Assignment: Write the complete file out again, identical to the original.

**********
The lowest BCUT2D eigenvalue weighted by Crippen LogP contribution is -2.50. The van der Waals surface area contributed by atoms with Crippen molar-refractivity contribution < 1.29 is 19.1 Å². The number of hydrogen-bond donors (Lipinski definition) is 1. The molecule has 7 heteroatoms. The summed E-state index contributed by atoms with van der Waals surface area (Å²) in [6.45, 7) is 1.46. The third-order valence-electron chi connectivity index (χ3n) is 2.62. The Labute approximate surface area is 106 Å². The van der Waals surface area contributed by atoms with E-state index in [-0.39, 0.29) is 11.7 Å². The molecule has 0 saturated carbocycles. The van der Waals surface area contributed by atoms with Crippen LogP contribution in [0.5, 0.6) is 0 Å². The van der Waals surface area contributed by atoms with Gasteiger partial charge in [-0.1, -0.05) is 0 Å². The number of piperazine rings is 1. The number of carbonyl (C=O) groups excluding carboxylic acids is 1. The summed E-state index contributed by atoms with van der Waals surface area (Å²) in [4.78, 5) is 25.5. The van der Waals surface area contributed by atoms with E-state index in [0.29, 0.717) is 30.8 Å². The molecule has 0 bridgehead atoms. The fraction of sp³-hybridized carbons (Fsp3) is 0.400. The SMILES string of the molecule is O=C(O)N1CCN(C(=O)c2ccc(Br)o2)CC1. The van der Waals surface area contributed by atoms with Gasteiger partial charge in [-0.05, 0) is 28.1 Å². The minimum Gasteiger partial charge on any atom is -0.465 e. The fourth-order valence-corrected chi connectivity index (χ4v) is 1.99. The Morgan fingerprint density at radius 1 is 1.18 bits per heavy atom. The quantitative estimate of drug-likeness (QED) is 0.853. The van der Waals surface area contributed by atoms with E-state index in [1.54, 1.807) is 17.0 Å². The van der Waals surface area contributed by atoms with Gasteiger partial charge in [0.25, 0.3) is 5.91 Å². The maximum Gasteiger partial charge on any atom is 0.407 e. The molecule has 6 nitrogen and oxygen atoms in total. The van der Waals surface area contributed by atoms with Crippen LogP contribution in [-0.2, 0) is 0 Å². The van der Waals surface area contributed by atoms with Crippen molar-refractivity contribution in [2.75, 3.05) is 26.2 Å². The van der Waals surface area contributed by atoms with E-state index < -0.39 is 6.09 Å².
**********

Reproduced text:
The lowest BCUT2D eigenvalue weighted by Crippen LogP contribution is -2.50. The van der Waals surface area contributed by atoms with Crippen molar-refractivity contribution < 1.29 is 19.1 Å². The number of hydrogen-bond donors (Lipinski definition) is 1. The molecule has 7 heteroatoms. The summed E-state index contributed by atoms with van der Waals surface area (Å²) in [6.45, 7) is 1.46. The third-order valence-electron chi connectivity index (χ3n) is 2.62. The Labute approximate surface area is 106 Å². The van der Waals surface area contributed by atoms with E-state index in [-0.39, 0.29) is 11.7 Å². The molecule has 0 saturated carbocycles. The van der Waals surface area contributed by atoms with Crippen LogP contribution in [0.5, 0.6) is 0 Å². The van der Waals surface area contributed by atoms with Gasteiger partial charge in [-0.1, -0.05) is 0 Å². The number of piperazine rings is 1. The number of carbonyl (C=O) groups excluding carboxylic acids is 1. The summed E-state index contributed by atoms with van der Waals surface area (Å²) in [4.78, 5) is 25.5. The van der Waals surface area contributed by atoms with E-state index in [0.29, 0.717) is 30.8 Å². The molecule has 0 bridgehead atoms. The fraction of sp³-hybridized carbons (Fsp3) is 0.400. The SMILES string of the molecule is O=C(O)N1CCN(C(=O)c2ccc(Br)o2)CC1. The van der Waals surface area contributed by atoms with Gasteiger partial charge in [-0.05, 0) is 28.1 Å². The minimum Gasteiger partial charge on any atom is -0.465 e. The fourth-order valence-corrected chi connectivity index (χ4v) is 1.99. The Morgan fingerprint density at radius 1 is 1.18 bits per heavy atom. The quantitative estimate of drug-likeness (QED) is 0.853. The van der Waals surface area contributed by atoms with E-state index in [1.54, 1.807) is 17.0 Å². The van der Waals surface area contributed by atoms with Gasteiger partial charge in [0.25, 0.3) is 5.91 Å². The maximum Gasteiger partial charge on any atom is 0.407 e. The molecule has 6 nitrogen and oxygen atoms in total. The van der Waals surface area contributed by atoms with Crippen LogP contribution in [-0.2, 0) is 0 Å². The van der Waals surface area contributed by atoms with Crippen molar-refractivity contribution in [2.75, 3.05) is 26.2 Å². The van der Waals surface area contributed by atoms with E-state index < -0.39 is 6.09 Å².